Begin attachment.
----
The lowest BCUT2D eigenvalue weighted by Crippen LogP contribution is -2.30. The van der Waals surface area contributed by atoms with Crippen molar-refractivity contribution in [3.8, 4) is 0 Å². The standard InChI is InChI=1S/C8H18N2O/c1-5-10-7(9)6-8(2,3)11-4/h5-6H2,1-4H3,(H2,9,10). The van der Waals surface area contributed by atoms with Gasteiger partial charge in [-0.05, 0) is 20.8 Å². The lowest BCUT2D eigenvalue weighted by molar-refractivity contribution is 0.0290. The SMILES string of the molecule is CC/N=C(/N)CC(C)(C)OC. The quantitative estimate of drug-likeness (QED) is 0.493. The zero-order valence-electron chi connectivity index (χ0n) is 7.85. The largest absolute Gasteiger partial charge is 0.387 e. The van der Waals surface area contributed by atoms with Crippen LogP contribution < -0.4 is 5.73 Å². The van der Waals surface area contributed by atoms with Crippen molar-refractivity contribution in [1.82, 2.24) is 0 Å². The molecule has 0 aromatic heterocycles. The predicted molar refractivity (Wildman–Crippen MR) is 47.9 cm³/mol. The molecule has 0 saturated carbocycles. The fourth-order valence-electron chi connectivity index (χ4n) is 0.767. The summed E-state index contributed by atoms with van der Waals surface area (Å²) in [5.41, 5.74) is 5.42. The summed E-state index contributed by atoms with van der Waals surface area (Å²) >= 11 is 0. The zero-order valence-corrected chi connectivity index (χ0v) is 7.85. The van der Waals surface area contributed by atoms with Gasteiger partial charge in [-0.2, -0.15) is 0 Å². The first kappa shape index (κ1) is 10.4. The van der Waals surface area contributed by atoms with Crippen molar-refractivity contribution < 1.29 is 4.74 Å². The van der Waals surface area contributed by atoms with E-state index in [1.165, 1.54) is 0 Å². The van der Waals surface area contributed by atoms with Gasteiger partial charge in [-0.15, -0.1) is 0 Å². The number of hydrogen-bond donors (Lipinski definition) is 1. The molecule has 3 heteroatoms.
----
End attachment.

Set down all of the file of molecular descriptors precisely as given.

The lowest BCUT2D eigenvalue weighted by Crippen LogP contribution is -2.30. The van der Waals surface area contributed by atoms with Crippen molar-refractivity contribution in [3.8, 4) is 0 Å². The standard InChI is InChI=1S/C8H18N2O/c1-5-10-7(9)6-8(2,3)11-4/h5-6H2,1-4H3,(H2,9,10). The van der Waals surface area contributed by atoms with Gasteiger partial charge in [-0.05, 0) is 20.8 Å². The lowest BCUT2D eigenvalue weighted by molar-refractivity contribution is 0.0290. The SMILES string of the molecule is CC/N=C(/N)CC(C)(C)OC. The quantitative estimate of drug-likeness (QED) is 0.493. The zero-order valence-electron chi connectivity index (χ0n) is 7.85. The largest absolute Gasteiger partial charge is 0.387 e. The van der Waals surface area contributed by atoms with Crippen LogP contribution < -0.4 is 5.73 Å². The van der Waals surface area contributed by atoms with Crippen molar-refractivity contribution in [1.82, 2.24) is 0 Å². The molecule has 0 aromatic heterocycles. The predicted molar refractivity (Wildman–Crippen MR) is 47.9 cm³/mol. The molecule has 0 saturated carbocycles. The fourth-order valence-electron chi connectivity index (χ4n) is 0.767. The summed E-state index contributed by atoms with van der Waals surface area (Å²) in [5.41, 5.74) is 5.42. The summed E-state index contributed by atoms with van der Waals surface area (Å²) >= 11 is 0. The zero-order valence-corrected chi connectivity index (χ0v) is 7.85. The van der Waals surface area contributed by atoms with Gasteiger partial charge in [-0.2, -0.15) is 0 Å². The first kappa shape index (κ1) is 10.4. The van der Waals surface area contributed by atoms with Crippen molar-refractivity contribution < 1.29 is 4.74 Å². The van der Waals surface area contributed by atoms with E-state index in [1.165, 1.54) is 0 Å². The van der Waals surface area contributed by atoms with Gasteiger partial charge in [-0.15, -0.1) is 0 Å². The number of hydrogen-bond donors (Lipinski definition) is 1. The molecule has 3 heteroatoms.